Banxico left its monetary policy rate unchanged in a unanimous decision at 11.25%, as widely expected. In addition, the Board revised downward its average headline inflation forecast for 2023-Q4 and 2024-Q1, to 4.4% y/y and 4.3% y/y, respectively. The Governing Board highlighted that the inflation outlook remains complicated, although the disinflationary process has improved. The statement noted that “in order to achieve an orderly and sustained convergence of headline inflation to the 3% target, the reference rate must be maintained at its current level for some time”.
The change in the headline inflation short-term forecast suggests that the central bank expects a slower pace in non-core inflation for the remainder of the year, which has been particularly low during the year. Nevertheless, as it is the most volatile component of inflation, we do not rule out the possibility of seeing some upticks in the coming months. On the other hand, the central bank kept its core inflation forecasts unchanged, and repeated that the persistence of core inflation poses an upside risk to the outlook. Other upside risks mentioned were an exchange rate depreciation and higher cost pressures. In this sense, we believe that the expected pace of economic growth in the coming year could generate inflation pressures through higher demand for products and services. In addition, the possibility of another double-digit increase in the minimum wage could foster labour cost pressures for the following year.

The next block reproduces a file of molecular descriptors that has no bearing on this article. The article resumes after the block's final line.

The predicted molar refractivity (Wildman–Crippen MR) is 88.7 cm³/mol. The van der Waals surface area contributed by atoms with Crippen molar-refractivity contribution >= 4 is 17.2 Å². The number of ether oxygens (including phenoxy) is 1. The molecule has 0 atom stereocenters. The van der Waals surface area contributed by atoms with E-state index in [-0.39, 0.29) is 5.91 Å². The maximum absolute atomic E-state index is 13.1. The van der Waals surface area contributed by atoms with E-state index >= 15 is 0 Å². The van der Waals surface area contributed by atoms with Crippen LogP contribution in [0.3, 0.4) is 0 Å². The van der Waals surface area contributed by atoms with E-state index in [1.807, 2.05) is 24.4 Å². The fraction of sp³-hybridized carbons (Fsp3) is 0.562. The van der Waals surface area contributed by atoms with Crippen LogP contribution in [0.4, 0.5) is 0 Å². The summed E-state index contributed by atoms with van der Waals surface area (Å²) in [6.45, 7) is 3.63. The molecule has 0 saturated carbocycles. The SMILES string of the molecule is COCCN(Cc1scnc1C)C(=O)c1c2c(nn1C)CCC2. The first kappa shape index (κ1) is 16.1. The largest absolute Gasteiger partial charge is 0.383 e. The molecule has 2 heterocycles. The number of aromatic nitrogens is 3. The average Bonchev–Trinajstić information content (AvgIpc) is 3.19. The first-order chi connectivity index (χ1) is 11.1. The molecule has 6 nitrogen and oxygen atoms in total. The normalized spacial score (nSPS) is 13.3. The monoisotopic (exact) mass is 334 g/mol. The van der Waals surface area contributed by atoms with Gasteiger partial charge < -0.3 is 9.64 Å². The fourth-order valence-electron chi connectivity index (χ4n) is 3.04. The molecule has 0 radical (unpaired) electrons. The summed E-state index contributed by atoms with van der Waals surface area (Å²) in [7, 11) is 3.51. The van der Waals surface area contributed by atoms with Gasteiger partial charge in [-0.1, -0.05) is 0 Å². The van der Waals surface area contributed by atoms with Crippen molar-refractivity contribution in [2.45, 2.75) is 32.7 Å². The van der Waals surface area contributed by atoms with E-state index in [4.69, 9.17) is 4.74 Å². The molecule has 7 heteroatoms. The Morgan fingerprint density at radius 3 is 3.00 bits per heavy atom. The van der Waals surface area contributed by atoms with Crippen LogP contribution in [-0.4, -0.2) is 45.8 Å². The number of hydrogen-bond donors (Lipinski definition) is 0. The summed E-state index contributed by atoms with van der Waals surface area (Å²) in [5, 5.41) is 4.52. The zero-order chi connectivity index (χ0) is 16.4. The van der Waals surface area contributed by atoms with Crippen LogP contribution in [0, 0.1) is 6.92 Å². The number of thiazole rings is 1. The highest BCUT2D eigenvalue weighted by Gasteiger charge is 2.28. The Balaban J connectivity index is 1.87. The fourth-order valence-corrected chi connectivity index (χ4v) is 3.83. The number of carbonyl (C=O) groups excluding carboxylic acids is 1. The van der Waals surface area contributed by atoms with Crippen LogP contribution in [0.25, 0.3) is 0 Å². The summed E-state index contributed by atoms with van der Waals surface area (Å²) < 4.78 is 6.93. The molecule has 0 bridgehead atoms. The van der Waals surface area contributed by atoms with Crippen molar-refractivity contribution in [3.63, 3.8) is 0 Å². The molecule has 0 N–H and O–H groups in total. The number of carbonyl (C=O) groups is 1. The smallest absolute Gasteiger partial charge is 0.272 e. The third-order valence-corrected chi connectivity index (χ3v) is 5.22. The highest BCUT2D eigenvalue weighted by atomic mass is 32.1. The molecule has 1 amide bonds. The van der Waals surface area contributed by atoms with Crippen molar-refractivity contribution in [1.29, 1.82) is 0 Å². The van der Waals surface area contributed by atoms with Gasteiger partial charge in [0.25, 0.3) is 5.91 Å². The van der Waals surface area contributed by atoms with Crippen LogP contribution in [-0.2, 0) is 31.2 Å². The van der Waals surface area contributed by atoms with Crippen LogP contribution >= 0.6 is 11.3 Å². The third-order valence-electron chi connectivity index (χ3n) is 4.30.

In terms of private sector expectations, the consensus of analysts foresees that the cutting cycle would start in 2024Q2, ending that year at 9.25%, although some analysts expect the first cut to occur even earlier, in 2024Q1. After the statement, implied rates were slightly lower than the levels seen last week, implying markets now anticipate slightly lower rates in the next two years owing to the little forward guidance provided by Banxico’s statement. In fact, the current swap curve is below the curve observed after the September meeting. This is in contrast to what the markets are expecting from the Fed, as implied monetary policy rates increased this week after Jerome Powell’s speeches. On the other hand, the exchange rate showed a strong depreciation of around 30 cents since the release of the statement to close to $17.80 USDMXN.
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